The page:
A good friend of mine and I often wonder what our kids would be like without Babywise. We wonder what their personalities would be like without the influence of Babywise in their lives. Hogg says temperment is an influence, not a life sentence. I agree with that. There is a debate of nature vs. nurture in the phsycological world. I believe there is a bit of both from the perspective of how the world looks at it, but mostly nurture from the way I look at it. That is a whole post on its own. Just know that what you do does have an influence on the temperment of your child, for better or worse.
I took the quiz for each of my children (found on page 25). I took it twice for Brayden; once for him pre–Babywise, and once for him post-Babywise. Brayden pre–Babywise was a Touchy baby. Brayden after I started Babywise with him was a Textbook baby. He was a dramatic difference also. Here were his numbers.
- Angel baby: 8
- Textbook baby: 12
- Touchy Baby: 0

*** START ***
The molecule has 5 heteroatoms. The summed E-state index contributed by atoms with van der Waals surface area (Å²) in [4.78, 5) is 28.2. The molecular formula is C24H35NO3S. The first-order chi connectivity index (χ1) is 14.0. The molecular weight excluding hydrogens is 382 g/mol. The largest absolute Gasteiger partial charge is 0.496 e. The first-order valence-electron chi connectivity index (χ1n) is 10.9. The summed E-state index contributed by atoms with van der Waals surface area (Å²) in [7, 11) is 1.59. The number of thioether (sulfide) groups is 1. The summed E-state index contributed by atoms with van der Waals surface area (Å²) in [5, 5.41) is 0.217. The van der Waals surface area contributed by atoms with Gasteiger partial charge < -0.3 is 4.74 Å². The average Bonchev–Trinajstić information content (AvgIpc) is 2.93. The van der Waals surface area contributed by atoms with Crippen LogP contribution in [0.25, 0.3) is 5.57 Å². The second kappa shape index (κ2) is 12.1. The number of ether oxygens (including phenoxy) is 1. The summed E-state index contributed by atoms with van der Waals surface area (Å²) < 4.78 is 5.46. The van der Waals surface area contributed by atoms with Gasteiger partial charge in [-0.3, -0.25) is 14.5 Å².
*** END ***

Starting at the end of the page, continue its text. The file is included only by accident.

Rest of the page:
- Spirited Baby: 0
- Grumpy Baby: 0
Kaitlyn was an Angel baby. Here are her numbers:
- Angel baby: 17
- Textbook baby: 3
- Touchy Baby: 0
- Spirited Baby: 0
- Grumpy Baby: 0
I think Kaitlyn would be an angel baby with or without Babywise. Now for a summary of each temperament:
- Angel baby: Good as gold. Easy to read cues. Flexible and portable. Eats, sleeps, and plays easily and usually doesn’t cry when she wakes up. Soothes herself easily and easily puts herself to sleep.
- Textbook baby: Predictable. Fairly easy to handle. Reaches milestones on schedule. Growth spurts on schedule. Can play alone for short periods from a young age. Smiles when smiled at. Has normal cranky periods, but easy to calm. Not hard to get him to sleep.
- Touch baby: Ultrasensitive. Noises bother him. Cries for no reason at times. Fussy after too much stimulation. Loves to suck. Can have difficulty going to sleep. A change in schedule can really throw them off. Love structure and predictability.
- Spirited Baby: Born knowing what she likes and doesn’t like and makes it well-known. Vocal and aggressive. Screams when she wakes. Doesn’t like dirty diapers. Body language is jerky. Needs swaddling. If she starts to cry without interruption, it leads to more crying until she is in a rage. Grabs toys from other babies when she gets the chance and has the ability.